Stunner! Judges call handing out pro-life leaflet a crime

A petition has been filed that asks the full 2nd U.S. Circuit Court of Appeals to re-hear a dispute over counselors who offer help to abortion-bound women outside an abortionist’s business in New York.

The move comes after a panel of judges from the court went rogue, calling it a “physical obstruction” under the federal FACE Act, which requires access to abortion businesses, when a counselor hands out a leaflet.

Or when a patient must “deviate slightly from their path” and is delayed by “one second” in going into the abortion business.

Or when a patient must “walk around” a counselor.

Or when a driver stops his or her car voluntarily, and rolls down a window to communicate, and is handed a leaflet.

And when there is any “even minor, inadvertent contact with a patient or ‘escort,'” the court said, that would be “use of force.”

“A person commits ‘harassment’ under a local ordinance if she continues speaking, even for a moment, with a person who has indicated even implicitly that he or she does not welcome the message. The court decided that such an implicit indication has occurred where a person remains silent or declines to receive printed information,” a legal team at the Thomas More Society explained.

The battle over First Amendment rights for peaceful, pro-life advocates erupted several years ago over actions by Brooklyn’s Church@TheRock, whose members, and their pastor, Rev. Kenneth Griepp, originally were targeted by now-disgraced former New York Attorney General Eric Schneiderman.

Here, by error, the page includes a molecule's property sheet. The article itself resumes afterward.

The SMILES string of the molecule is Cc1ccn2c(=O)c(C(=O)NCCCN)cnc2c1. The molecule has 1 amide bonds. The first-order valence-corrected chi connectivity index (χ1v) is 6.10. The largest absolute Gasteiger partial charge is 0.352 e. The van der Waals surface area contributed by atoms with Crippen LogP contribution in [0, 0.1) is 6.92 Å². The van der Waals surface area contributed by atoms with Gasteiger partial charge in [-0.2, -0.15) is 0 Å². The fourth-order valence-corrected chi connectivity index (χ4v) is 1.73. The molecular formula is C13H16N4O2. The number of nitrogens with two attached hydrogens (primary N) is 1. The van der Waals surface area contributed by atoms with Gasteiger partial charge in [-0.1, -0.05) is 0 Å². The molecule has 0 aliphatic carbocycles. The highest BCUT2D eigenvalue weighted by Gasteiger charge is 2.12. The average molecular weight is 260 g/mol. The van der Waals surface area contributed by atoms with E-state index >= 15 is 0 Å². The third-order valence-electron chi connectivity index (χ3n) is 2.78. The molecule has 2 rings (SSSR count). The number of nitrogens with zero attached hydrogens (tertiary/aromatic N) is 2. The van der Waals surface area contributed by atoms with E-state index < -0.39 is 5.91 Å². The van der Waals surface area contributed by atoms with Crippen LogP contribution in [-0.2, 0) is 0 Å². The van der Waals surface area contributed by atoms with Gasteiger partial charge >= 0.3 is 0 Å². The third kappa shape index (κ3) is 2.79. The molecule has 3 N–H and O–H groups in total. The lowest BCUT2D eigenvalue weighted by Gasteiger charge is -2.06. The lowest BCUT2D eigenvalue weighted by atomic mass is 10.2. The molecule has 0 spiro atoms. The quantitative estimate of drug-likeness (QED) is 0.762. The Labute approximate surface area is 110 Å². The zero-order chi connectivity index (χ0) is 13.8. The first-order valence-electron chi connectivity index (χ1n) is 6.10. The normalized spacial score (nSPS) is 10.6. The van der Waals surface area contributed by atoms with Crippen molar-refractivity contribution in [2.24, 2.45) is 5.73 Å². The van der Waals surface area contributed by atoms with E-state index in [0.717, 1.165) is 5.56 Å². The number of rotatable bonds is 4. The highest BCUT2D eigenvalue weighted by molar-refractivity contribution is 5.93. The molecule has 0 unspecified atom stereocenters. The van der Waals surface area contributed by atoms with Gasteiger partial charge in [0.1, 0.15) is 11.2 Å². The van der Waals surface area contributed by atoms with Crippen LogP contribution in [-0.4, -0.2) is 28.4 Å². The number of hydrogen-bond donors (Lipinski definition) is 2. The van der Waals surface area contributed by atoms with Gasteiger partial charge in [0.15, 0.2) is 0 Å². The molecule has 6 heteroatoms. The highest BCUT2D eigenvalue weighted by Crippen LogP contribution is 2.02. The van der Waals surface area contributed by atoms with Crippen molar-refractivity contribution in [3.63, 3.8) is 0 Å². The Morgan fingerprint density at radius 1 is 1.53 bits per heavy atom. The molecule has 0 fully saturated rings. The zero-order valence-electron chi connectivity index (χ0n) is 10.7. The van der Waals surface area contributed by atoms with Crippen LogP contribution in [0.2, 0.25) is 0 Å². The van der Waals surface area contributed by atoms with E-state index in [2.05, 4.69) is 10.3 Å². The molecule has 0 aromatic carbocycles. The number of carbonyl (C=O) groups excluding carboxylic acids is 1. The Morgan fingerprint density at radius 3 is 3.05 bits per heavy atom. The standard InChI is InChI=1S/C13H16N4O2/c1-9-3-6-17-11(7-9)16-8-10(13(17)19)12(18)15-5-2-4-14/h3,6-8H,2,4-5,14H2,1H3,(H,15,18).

A federal lawsuit was brought against Griepp and nine members of his congregation in June 2017, and accused them of harassing abortion-bound women outside of the Choices Medical Clinic abortion facility in Jamaica, Queens.

That came after the attorney general’s lengthy targeted surveillance campaign “produced no evidence that they violated the law,” the legal team said.

But Schneiderman labeled their speech “harassment” and asked the court to declare it to be “obstruction” under the Federal Freedom of Access to Clinic Entrances Act, the team said.

“The FACE Act specifically exempts constitutionally protected advocacy from its prohibitions,” explained Thomas More Society Senior Counsel Stephen Crampton. “We argued that almost the entirety of the attorney general’s case consisted in prosecution for just such protected expressive activity. The district court agreed, rejected the credibility of the state’s witnesses, the merits of the state’s arguments, and the request for the injunction itself.”

After a sexual abuse scandal forced Schneiderman out of office, his successors, first Barbara Underwood, and then Letitia James, continued to persecute the pro-life activists, the legal team said.

The lengthy trial was “marked by notorious moments. The owner of the Queens abortion facility – one of the biggest and oldest in the country — called pro-life advocates the ‘American Taliban.’ A prosecution witness falsely accused the church members of violence, but her testimony was later shown to have been lifted from an article about the actions of other people at a different abortion clinic several years earlier,” the legal team said.

In a 2018 decision, U.S. District Judge Carol Bagley Amon of the Eastern District of New York, denied the state’s request for a preliminary injunction in People v. Griepp et al.

But then this year, the appeals court reversed, adopting the radical pro-abortion agenda presented by the state earlier.

Crampton explained that if the attempt to completely silence the pro-life advocates is successful, the abortion industry will be filing similar cases across the nation.

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This article was originally published by the WND News Center.

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